CITEC guides internal business solutions

KAYLA BREEN/STAFF PHOTOCamso, located on Industrial Boulevard in Plattsburgh, is a facility that produces tracks for off-road vehicles like forklifts and snowmobiles. The business recently turned to nonprofit CITEC Business Solutions for help on cost-saving strategies.

PLATTSBURGH — CITEC Business Solutions is helping North Country manufacturers do their own problem solving.

Off-road vehicle track manufacturer Camso turned to the nonprofit when it needed cost-saving strategies, Production Coordinator Neil Flint said.

"We actually enrolled a few people in the Lean Six Sigma classes that CITEC offers," Flint said.

The multi-day program teaches the basics of two well-known methodologies — Lean Manufacturing and Six Sigma — and then helps trainees utilize the tactics within their own company, the CITEC website says.

"You always want to empower and grow your talent inside," Flint said. "If you're starting as an entry-level employee, you don't have these lean methodologies — a lot of our shop-floor people don't have college degrees.

"What (CITEC) does is bring this to the table so we can empower our people to progress them up the ladder."



Citec is one of New York Manufacturing Extension Partnership's 10 regional centers.

The regional centers and the statewide center, FuzeHub, are all administered by Empire State Development's Division of Science, Technology and Innovation. 

CITEC functions as a consultant and connects businesses to resources.

The organization also hosts training sessions to help employees develop the skills necessary to find solutions, improve workflow, enhance technologies and develop strategic plans. 



CITEC Executive Director John Zielinski described the 30-year-old organization as a business collaborator, partner and facilitator that drives internal capability. 

"It's about building capacity in the organizations to understand what process improvement, continuous improvement and the lean methodology has to offer," he said. 

"Once it becomes ingrained in the culture, it's sustainable, it's repeatable, it's reproducible, and therefore your culture has a lot of quality components to it."

In 2017, CITEC assisted in $39 million worth of manufacturing impacts and created or retained 297 jobs in the North Country, a company flier says.

The regional center covers 13,000 square miles of New York — equal to 20 percent of the state — and has eight employees between their Plattsburgh and Potsdam offices, Zielinski said.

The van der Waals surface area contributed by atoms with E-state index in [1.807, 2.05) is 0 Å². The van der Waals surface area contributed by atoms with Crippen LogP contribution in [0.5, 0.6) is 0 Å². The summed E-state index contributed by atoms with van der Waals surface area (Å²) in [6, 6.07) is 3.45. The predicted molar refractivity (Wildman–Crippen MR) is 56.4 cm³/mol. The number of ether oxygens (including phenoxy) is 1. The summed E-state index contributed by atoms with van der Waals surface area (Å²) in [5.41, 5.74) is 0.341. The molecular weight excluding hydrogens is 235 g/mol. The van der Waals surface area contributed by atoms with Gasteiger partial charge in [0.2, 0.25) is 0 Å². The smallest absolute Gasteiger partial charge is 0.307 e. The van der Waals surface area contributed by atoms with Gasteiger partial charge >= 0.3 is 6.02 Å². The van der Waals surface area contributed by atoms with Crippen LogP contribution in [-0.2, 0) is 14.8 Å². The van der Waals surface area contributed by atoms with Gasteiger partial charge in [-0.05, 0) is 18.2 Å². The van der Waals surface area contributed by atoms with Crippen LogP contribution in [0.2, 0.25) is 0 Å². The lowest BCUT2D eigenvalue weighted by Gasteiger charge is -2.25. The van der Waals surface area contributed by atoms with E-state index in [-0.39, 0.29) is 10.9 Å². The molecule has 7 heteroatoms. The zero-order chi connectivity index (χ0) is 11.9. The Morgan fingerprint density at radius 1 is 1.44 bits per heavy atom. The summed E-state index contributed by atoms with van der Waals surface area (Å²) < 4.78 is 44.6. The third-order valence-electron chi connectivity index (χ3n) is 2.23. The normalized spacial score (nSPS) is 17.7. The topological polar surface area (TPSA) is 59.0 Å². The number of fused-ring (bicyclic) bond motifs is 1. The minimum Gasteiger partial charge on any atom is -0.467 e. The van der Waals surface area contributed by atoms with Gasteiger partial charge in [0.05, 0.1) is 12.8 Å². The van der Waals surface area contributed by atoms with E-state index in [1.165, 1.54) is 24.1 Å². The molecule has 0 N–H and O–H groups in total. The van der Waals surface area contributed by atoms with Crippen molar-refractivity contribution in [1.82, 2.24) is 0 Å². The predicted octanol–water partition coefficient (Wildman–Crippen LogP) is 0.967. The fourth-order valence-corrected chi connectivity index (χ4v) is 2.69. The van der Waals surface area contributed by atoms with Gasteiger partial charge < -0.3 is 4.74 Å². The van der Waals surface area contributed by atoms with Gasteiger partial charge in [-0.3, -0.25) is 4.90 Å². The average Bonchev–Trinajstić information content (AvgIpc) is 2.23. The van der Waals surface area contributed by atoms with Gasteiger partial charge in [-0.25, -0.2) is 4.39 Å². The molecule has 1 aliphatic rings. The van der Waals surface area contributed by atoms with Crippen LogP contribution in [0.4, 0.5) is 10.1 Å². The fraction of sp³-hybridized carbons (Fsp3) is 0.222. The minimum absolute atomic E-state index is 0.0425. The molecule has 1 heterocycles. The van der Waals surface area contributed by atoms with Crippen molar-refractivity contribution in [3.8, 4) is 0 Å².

"We're small with a big impact and big footprint."



Camso's facility on Industrial Boulevard in the Town of Plattsburgh produces tracks for off-road vehicles such as forklifts and snowmobiles. 

"We have roughly 98 percent of the snowmobile track market," Flint said. 

The manufacturer supplies to Bombardier Inc., Polaris Industries, Arctic Cat and Yamaha Motor Company.

Michelin recently purchased Camso for $1.45 billion. 

"Everyone knows that Michelin tires are huge, but their off-road division wasn't as strong as ours," Flint said.

"Really, the way we see it is a merger with a dollar figure attached."



After putting several employees through CITEC's training programs, Camso's quality assurance team recognized the company's high waste of raw materials, Flint said.

"Raw materials represent about 52 percent of our total costs," the production coordinator said. "Roughly we were around 2,000 kilograms (of scrap material)."

Camso worked with their supplier to increase the tolerance of incoming materials and, as a result, lowered their waste to 1,500 kilograms after three months.

The width of the material once had a 48 percent yield performance, but was upped to 92 percent as of the latest summary in June, Flint said. 

The production coordinator said CITEC training enabled the facility's safety improvements that also tightened their budget. 

"There is a cost attributed to accidents and injuries," Flint said.



CITEC Business Development Director Steve Lockwood said the North Country as a whole is lacking in the manufacturer department.

To generate revenue, CITEC also works with non-manufacturing companies as well, he said.

CITEC offers training for human resources positions and supervisors. 

"We found a niche in providing entry-level supervisor skills," Lockwood said. 

"In the state it's over 300 people, but in the Plattsburgh or Clinton County area it would be close to 200 new supervisors (that CITEC has trained)." 

But the development director couldn't deny the local area's recent manufacturing growth. 

Four or five years ago not much of CITEC's income came from Clinton County was low in CITEC revenue, he said. 

"Now Clinton County is our highest source of revenue.

"We certainly have been able to tap into the companies here."


Email McKenzie Delisle:

Twitter: @McKenzieDelisle

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